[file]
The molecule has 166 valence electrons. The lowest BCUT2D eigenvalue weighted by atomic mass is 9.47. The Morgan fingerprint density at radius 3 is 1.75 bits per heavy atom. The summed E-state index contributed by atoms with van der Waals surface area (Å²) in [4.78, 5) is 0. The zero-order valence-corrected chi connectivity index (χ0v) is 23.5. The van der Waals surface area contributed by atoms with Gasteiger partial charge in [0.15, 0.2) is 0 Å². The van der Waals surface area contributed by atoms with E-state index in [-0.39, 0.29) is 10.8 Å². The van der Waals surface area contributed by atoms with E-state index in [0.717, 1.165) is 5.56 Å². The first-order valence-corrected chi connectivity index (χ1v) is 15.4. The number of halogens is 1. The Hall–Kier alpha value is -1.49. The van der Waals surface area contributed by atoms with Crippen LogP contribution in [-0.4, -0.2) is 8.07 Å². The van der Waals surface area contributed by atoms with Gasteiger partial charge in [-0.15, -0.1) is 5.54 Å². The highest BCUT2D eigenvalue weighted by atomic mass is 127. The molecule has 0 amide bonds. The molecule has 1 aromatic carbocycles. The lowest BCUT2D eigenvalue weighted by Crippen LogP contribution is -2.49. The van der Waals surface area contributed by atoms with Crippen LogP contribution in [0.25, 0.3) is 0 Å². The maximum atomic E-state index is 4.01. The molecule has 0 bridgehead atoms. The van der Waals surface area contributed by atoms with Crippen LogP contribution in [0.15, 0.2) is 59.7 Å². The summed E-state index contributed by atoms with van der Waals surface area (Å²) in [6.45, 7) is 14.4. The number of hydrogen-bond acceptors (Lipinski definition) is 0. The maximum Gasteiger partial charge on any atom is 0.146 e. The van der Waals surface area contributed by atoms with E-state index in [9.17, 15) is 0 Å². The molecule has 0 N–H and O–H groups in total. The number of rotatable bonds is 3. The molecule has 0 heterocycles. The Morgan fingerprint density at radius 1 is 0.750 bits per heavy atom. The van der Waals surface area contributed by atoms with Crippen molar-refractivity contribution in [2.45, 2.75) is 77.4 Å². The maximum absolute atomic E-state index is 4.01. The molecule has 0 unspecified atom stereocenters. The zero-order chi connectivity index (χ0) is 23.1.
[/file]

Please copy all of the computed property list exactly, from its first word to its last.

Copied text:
The molecule has 166 valence electrons. The lowest BCUT2D eigenvalue weighted by atomic mass is 9.47. The Morgan fingerprint density at radius 3 is 1.75 bits per heavy atom. The summed E-state index contributed by atoms with van der Waals surface area (Å²) in [4.78, 5) is 0. The zero-order valence-corrected chi connectivity index (χ0v) is 23.5. The van der Waals surface area contributed by atoms with Gasteiger partial charge in [0.15, 0.2) is 0 Å². The van der Waals surface area contributed by atoms with E-state index in [-0.39, 0.29) is 10.8 Å². The van der Waals surface area contributed by atoms with E-state index in [0.717, 1.165) is 5.56 Å². The first-order valence-corrected chi connectivity index (χ1v) is 15.4. The number of halogens is 1. The Hall–Kier alpha value is -1.49. The van der Waals surface area contributed by atoms with Crippen LogP contribution in [-0.4, -0.2) is 8.07 Å². The van der Waals surface area contributed by atoms with Gasteiger partial charge in [-0.15, -0.1) is 5.54 Å². The highest BCUT2D eigenvalue weighted by atomic mass is 127. The molecule has 0 amide bonds. The molecule has 1 aromatic carbocycles. The lowest BCUT2D eigenvalue weighted by Crippen LogP contribution is -2.49. The van der Waals surface area contributed by atoms with Crippen LogP contribution in [0.25, 0.3) is 0 Å². The maximum atomic E-state index is 4.01. The molecule has 0 bridgehead atoms. The van der Waals surface area contributed by atoms with Crippen LogP contribution in [0.15, 0.2) is 59.7 Å². The summed E-state index contributed by atoms with van der Waals surface area (Å²) in [6.45, 7) is 14.4. The number of hydrogen-bond acceptors (Lipinski definition) is 0. The maximum Gasteiger partial charge on any atom is 0.146 e. The van der Waals surface area contributed by atoms with E-state index in [9.17, 15) is 0 Å². The molecule has 0 N–H and O–H groups in total. The number of rotatable bonds is 3. The molecule has 0 heterocycles. The Morgan fingerprint density at radius 1 is 0.750 bits per heavy atom. The van der Waals surface area contributed by atoms with Crippen molar-refractivity contribution in [2.45, 2.75) is 77.4 Å². The maximum absolute atomic E-state index is 4.01. The molecule has 0 unspecified atom stereocenters. The zero-order chi connectivity index (χ0) is 23.1.